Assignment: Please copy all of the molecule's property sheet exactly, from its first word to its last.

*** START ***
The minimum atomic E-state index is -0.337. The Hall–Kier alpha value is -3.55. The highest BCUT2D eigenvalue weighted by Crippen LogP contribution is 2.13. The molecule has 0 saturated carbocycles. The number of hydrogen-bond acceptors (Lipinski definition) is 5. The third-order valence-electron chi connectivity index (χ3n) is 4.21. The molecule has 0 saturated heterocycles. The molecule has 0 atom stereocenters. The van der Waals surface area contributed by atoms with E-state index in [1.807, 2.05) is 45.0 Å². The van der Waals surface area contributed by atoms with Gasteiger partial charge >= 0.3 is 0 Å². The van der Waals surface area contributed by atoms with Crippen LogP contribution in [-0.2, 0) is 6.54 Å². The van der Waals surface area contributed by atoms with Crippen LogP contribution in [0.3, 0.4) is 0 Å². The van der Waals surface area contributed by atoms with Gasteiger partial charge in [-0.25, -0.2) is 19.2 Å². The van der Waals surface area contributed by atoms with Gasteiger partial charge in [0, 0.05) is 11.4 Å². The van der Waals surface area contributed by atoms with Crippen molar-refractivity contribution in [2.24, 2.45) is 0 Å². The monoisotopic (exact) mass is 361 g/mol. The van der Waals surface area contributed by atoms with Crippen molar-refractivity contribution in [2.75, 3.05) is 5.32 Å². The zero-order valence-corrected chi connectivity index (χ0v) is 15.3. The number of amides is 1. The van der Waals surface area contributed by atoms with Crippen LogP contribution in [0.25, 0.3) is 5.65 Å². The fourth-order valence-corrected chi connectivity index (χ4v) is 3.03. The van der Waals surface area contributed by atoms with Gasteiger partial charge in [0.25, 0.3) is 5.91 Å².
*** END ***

The minimum atomic E-state index is -0.337. The Hall–Kier alpha value is -3.55. The highest BCUT2D eigenvalue weighted by Crippen LogP contribution is 2.13. The molecule has 0 saturated carbocycles. The number of hydrogen-bond acceptors (Lipinski definition) is 5. The third-order valence-electron chi connectivity index (χ3n) is 4.21. The molecule has 0 saturated heterocycles. The molecule has 0 atom stereocenters. The van der Waals surface area contributed by atoms with E-state index in [1.807, 2.05) is 45.0 Å². The van der Waals surface area contributed by atoms with Gasteiger partial charge >= 0.3 is 0 Å². The van der Waals surface area contributed by atoms with Crippen LogP contribution in [-0.2, 0) is 6.54 Å². The van der Waals surface area contributed by atoms with Crippen LogP contribution in [0.3, 0.4) is 0 Å². The van der Waals surface area contributed by atoms with Gasteiger partial charge in [-0.25, -0.2) is 19.2 Å². The van der Waals surface area contributed by atoms with Gasteiger partial charge in [0, 0.05) is 11.4 Å². The van der Waals surface area contributed by atoms with Crippen molar-refractivity contribution in [2.24, 2.45) is 0 Å². The monoisotopic (exact) mass is 361 g/mol. The van der Waals surface area contributed by atoms with Crippen molar-refractivity contribution in [2.75, 3.05) is 5.32 Å². The zero-order valence-corrected chi connectivity index (χ0v) is 15.3. The number of amides is 1. The van der Waals surface area contributed by atoms with Crippen LogP contribution in [0.25, 0.3) is 5.65 Å². The fourth-order valence-corrected chi connectivity index (χ4v) is 3.03. The van der Waals surface area contributed by atoms with Gasteiger partial charge in [0.25, 0.3) is 5.91 Å².